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23 September 2015

Rijk de Gooijer

Every year in early autumn, the Netherlands Film Festival (NFF) takes place. For ten days, the city of Utrecht is the cinema capital of the Netherlands. From 23 September till 2 October, we join the fun with our own Netherlands Film Star Postcards Festival (NFSPF). We start this little festival today with an actor who was the winner of the Gouden Kalf Award (the Gold Calf, the main award at the NFF) in 1982, 1995 and 1999! Rijk de Gooyer (1925–2011) was one of the major stars of the Dutch cinema. From the 1950s until the early 1970s, he became well known as part of a comic duo with Johnny Kraaijkamp, Sr. Later he starred in successful Dutch films like De inbreker (1972) and Soldaat van Oranje (1977). He also appeared in international films such as The Wilby Conspiracy (1975) and Nosferatu: Phantom der Nacht (1979).

Rijk de Gooijer
Dutch postcard. Photo: Godfried de Groot.

Informant for the CIA in Berlin


Rijk de Gooyer was born in Utrecht, Netherlands, in 1925 as one half of a fraternal twin. His father was a baker.

At the end of World War II, Rijk worked as an interpreter. Initially for the American 101st Airborne, later on for the British Field Security.
One of his first screen credits was a part in the American TV series Secret File, U.S.A. (1955), filmed in the Netherlands for syndicated TV in the USA.

He also played in the Dutch films Het wonderlijke Leven van Willem Parel/The amazing life of Willem Parel (Gerard Rutten, 1955) featuring Wim Sonneveld, and Kleren maken de man/Clothes make the man (Georg Jacoby, 1957), starring Kees Brusse.

From 1959 till 1961 de Gooyer studied at an actors school of the Ufa in Berlin. During these years, he would have worked for the CIA as an informant. In Germany, he appeared in the film Schachnovelle/Brainwashed (Gerd Oswald, 1960) starring Curd Jürgens.

Back in the Netherlands, he played parts in the crime films Rififi in Amsterdam (Giovanni Korporaal, 1962) and De blanke Slavin/The White Slave (Rene Daalder, 1969).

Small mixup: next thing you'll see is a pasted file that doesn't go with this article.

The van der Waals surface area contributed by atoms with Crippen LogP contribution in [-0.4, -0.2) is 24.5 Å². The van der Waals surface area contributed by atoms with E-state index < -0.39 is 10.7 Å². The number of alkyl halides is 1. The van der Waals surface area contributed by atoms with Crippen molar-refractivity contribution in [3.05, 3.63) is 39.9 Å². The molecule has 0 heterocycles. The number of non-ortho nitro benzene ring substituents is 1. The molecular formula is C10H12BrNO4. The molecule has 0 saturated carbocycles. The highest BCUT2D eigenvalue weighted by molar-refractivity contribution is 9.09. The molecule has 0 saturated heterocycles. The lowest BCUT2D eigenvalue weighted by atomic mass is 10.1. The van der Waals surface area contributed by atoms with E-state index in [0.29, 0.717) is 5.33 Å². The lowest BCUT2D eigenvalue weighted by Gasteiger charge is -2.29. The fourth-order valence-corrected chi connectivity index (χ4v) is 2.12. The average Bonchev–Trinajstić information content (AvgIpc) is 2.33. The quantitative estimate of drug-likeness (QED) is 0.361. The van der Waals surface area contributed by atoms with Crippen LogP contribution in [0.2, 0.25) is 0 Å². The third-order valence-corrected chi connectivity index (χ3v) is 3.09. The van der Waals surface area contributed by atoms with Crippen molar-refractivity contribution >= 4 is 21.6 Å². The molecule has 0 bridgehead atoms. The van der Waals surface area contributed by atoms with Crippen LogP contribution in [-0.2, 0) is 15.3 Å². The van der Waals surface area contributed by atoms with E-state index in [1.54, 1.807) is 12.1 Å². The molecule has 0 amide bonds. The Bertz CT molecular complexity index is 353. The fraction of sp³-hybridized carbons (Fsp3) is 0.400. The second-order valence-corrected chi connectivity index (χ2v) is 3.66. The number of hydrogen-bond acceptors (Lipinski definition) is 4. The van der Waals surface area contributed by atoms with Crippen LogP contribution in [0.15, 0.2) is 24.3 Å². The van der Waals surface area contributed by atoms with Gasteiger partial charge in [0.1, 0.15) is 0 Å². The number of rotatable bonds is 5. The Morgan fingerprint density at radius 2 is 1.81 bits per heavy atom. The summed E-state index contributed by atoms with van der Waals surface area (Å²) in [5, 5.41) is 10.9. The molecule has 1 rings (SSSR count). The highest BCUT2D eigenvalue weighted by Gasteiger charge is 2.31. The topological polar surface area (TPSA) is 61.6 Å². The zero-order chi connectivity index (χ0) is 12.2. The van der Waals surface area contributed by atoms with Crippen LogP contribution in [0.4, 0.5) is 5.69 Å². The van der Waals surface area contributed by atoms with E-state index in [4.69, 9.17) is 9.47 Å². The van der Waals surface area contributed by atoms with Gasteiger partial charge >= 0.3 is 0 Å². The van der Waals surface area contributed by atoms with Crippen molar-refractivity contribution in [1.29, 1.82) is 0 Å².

In the 1950s, he started a comic duo with Johnny Kraaykamp. Thanks to their performances on TV, the duo became extremely popular. In the Johnny & Rijk shows on TV, De Gooyer always played the part of the feeder, with Kraaijkamp providing the laughs. They split up in the 1970s, when De Gooyer focused more on his film career.

Rijk de Gooijer and Johnny Kraaykamp
Rijk de Gooijer and Johnny Kraaykamp. Dutch postcard by Editions Altona, Amsterdam / Gebr. Spanjersberg, Rotterdam. Photo: Telefunken.

Rijk de Gooijer performs Brief uit La Courtine
Dutch postcard by Gebr. Spanjersberg N.V., Rotterdam (Sparo), no. 1111. Photo: Artone. The song Brief uit La Courtine (Letter from La Courtine) was written by Eli Asser and a hit in 1964.

Rijk de Gooijer and Ronnie Bierman in Quitte of dubbel (1977)
Dutch postcard. Publicity still for the TV film Quitte of dubbel/Double or quits (Hank Onrust, 1977) with Ronnie Bierman.

The Burglar and Nosferatu


Rijk de Gooyer played his first lead role in the cinema as master safe-cracker Glimmie in the crime film De inbreker/The Burglar (Frans Weisz, 1972). Martin Smith at IMDb: “Rijk de Gooyer is at his best in this movie. Like in real life, Rijk is humorous, tough and resourcefully. John Blooming (sic, Jon Bluming), a Dutch martial arts expert and trainer of the Dutch Olympic Karate team a long time ago, plays the role of the big, strong but not too bright sidekick very convincing. His massive appearance says more than words. I saw this movie many years ago and it always stuck in my mind.”